by Anthony Douglas
At Cafcass recently we have been trying to better understand the lessons that data can tell us to improve systems in a period of limited resources.
While there are all sorts of lessons in the regional variation data around court processes, timeframes and local authority results, we also need to be mindful of the national lessons this data highlights. Chief among these is the inexorable rise in the numbers of children in care in England.
The number of care applications received by Cafcass is currently tipping 14,000, compared with around 6,500 10 years ago.
The main drivers of this huge rise include:
- more risk aversion in decision-making since Baby P;
- a determination to stop drift;
- some key case law that is driving more cases into the courts – particularly ‘voluntary’ care cases;
- better reviewing and understanding the lessons of research – particularly around the harm to children from emotional abuse and neglect;
- and the austerity agenda meaning more families are hitting crisis points than before.
By and large this means better outcomes for children but this will only be the case if their care plans meet their long-term needs.
This is where the real issue lies for the care system at the moment. The resourcing of care plans, including placements and therapeutic care, is not keeping pace with the number of children coming into the care system. Other systemic shortages include the number of foster carers, adopter and secure accommodation beds.
I think we need to approach some of these resource shortages by revisiting some of our current assumptions.
For example, we could recruit more foster carers and adoptive parents in their 50s and 60s.
By and large these are an excluded group, with older carers only being approved as an exception.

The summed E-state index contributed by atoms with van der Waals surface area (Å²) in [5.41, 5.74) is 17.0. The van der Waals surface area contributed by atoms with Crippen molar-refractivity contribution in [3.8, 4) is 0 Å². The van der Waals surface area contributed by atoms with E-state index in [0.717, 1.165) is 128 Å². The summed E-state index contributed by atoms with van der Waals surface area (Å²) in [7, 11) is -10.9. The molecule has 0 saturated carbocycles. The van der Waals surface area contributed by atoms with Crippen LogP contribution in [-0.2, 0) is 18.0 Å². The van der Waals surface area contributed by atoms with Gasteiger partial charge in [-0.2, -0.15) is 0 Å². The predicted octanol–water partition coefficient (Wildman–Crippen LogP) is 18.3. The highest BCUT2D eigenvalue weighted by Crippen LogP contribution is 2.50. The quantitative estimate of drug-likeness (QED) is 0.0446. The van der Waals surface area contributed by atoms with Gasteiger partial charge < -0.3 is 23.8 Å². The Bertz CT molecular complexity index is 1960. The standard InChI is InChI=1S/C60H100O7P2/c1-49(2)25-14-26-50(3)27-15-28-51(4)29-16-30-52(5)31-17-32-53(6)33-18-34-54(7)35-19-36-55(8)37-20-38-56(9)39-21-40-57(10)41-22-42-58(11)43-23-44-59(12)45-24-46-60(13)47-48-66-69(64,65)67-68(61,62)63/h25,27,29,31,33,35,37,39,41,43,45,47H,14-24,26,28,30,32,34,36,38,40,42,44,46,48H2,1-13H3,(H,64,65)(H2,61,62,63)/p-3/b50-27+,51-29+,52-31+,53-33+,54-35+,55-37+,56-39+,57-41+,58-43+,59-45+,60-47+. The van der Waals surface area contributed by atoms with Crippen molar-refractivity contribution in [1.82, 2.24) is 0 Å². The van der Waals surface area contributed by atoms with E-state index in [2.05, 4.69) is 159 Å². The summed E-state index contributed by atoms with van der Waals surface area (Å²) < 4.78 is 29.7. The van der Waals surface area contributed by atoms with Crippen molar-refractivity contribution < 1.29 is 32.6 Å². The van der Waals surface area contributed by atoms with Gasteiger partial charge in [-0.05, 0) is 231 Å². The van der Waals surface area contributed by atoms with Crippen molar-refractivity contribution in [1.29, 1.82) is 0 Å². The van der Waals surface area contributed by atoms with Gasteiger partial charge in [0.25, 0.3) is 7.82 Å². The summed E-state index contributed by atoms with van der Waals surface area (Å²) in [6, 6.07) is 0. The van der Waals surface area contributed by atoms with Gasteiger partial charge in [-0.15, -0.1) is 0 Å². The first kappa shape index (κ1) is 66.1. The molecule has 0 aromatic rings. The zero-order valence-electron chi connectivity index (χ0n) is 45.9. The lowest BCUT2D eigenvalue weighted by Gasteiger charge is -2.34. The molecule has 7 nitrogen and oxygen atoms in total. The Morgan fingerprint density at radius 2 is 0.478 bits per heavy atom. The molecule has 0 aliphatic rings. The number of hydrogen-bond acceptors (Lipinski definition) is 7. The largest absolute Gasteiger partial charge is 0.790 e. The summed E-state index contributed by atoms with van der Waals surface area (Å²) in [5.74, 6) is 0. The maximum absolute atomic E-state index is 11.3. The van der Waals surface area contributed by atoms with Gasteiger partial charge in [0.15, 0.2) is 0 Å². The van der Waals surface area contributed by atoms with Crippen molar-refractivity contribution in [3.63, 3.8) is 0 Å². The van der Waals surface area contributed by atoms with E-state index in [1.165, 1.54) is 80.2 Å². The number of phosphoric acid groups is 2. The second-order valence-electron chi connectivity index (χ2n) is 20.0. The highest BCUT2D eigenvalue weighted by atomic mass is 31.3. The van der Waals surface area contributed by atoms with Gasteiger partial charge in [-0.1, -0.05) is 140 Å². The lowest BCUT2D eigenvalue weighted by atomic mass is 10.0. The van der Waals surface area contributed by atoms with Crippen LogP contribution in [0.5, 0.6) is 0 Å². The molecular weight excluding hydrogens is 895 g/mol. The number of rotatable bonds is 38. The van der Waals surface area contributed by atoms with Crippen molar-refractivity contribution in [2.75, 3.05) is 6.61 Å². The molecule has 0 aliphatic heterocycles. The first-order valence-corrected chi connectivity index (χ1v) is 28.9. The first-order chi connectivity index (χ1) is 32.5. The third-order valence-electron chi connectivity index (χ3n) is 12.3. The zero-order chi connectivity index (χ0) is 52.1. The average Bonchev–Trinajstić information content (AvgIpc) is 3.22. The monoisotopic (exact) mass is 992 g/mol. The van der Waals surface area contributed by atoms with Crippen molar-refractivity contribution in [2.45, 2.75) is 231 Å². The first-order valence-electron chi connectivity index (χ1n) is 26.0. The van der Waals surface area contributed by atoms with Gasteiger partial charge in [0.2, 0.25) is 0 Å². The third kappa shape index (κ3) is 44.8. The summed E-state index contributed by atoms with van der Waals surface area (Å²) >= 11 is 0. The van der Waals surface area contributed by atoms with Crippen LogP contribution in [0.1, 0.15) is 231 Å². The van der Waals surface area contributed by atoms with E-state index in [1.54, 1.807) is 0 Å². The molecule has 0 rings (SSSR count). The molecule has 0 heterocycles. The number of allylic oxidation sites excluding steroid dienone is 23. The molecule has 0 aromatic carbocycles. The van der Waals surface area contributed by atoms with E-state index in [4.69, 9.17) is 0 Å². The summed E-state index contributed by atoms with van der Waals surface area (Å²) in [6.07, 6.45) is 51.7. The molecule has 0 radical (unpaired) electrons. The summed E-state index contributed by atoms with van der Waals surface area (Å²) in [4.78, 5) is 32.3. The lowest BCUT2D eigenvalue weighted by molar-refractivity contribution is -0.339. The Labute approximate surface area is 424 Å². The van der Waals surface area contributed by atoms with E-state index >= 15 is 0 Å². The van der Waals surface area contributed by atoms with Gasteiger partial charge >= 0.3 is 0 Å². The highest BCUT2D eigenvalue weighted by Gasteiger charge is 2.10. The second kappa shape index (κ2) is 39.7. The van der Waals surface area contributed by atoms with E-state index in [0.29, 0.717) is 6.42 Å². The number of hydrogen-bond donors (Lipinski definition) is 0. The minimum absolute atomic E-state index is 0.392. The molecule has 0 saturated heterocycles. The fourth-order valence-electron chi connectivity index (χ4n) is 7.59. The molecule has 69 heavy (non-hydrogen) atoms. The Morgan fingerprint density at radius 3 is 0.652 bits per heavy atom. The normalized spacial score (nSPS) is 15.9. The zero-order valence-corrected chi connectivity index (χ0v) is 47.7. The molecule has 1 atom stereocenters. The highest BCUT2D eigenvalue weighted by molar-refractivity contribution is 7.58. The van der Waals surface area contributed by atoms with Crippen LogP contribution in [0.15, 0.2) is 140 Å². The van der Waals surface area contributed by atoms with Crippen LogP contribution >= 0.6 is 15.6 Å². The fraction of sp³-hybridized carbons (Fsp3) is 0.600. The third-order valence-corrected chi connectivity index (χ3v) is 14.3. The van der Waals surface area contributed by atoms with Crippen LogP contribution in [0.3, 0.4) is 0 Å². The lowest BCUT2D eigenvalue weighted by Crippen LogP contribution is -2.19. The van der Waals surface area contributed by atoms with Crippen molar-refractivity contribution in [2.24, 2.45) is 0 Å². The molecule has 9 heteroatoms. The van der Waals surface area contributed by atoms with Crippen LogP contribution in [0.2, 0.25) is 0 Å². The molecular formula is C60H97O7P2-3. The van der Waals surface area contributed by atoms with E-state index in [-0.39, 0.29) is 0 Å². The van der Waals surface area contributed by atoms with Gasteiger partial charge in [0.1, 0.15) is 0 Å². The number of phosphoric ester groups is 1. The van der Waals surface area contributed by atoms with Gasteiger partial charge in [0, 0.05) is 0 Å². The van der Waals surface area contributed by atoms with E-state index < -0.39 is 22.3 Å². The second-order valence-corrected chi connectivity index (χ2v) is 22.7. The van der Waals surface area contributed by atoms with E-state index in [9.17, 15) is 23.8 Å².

But there are many older experienced parents with a proven track record in caring for children and who understand children.
‘Isolated nuclear family model’
Training and mentoring can help potential older carers understand the needs of children who have been neglected, abused or traumatised, just as new younger carers are helped.
Active and fit older parents can often bring a network of support with them – relatives and friends – who can become a family, team or community raising a vulnerable child or young person.
With the busy lives parents lead today, all children benefit from having a small pool of caring adults who can help to look after them. An isolated nuclear family model is a far more difficult caring proposition.
Inclusive parenting is a safeguard for children, which is why disputes in private law cases are so unfortunate for children – the children involved would benefit dramatically from an absence of conflict and building up relationships with a wide adult network of families and friends.
To recruit the foster carers and adoptive parents we need in the future, agencies including local authorities should reach out to groups they have ignored before or not communicated effectively with.
Older parents as a group in society have a seriously untapped capability. We should actively seek their engagement and put them through the same rigorous process as everyone else, but without a bias against age.
With 50% of babies born today likely to live to 100, we need to think of 50 and 60-somethings as at the tail end of middle age, not as being on the edge of old age.
Many 50 or 60-somethings take up volunteering as a way of helping them to navigate the potential cliff-edge of retirement. Instead, we should try and communicate that becoming foster carers or adoptive parents could be a positive retirement option, for those who would like to spend two decades or more helping some of the most vulnerable children in the country.
Anthony Douglas is the chief executive of Cafcass